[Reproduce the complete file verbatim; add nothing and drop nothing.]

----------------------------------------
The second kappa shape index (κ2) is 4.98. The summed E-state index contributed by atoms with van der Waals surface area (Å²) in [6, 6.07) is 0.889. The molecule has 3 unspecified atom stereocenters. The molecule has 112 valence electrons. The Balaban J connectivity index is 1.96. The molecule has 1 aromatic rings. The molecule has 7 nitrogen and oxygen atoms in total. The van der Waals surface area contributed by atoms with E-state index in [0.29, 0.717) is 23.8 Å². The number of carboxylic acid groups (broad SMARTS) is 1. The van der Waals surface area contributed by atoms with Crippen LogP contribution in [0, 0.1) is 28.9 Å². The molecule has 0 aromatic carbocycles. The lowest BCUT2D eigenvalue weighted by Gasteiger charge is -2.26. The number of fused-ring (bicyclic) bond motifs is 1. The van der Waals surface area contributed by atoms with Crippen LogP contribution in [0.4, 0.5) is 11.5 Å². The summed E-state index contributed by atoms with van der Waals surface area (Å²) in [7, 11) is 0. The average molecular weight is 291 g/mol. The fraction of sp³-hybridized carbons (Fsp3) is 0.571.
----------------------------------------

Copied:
The second kappa shape index (κ2) is 4.98. The summed E-state index contributed by atoms with van der Waals surface area (Å²) in [6, 6.07) is 0.889. The molecule has 3 unspecified atom stereocenters. The molecule has 112 valence electrons. The Balaban J connectivity index is 1.96. The molecule has 1 aromatic rings. The molecule has 7 nitrogen and oxygen atoms in total. The van der Waals surface area contributed by atoms with E-state index in [0.29, 0.717) is 23.8 Å². The number of carboxylic acid groups (broad SMARTS) is 1. The van der Waals surface area contributed by atoms with Crippen LogP contribution in [0, 0.1) is 28.9 Å². The molecule has 0 aromatic carbocycles. The lowest BCUT2D eigenvalue weighted by Gasteiger charge is -2.26. The number of fused-ring (bicyclic) bond motifs is 1. The van der Waals surface area contributed by atoms with Crippen LogP contribution in [0.4, 0.5) is 11.5 Å². The summed E-state index contributed by atoms with van der Waals surface area (Å²) in [7, 11) is 0. The average molecular weight is 291 g/mol. The fraction of sp³-hybridized carbons (Fsp3) is 0.571.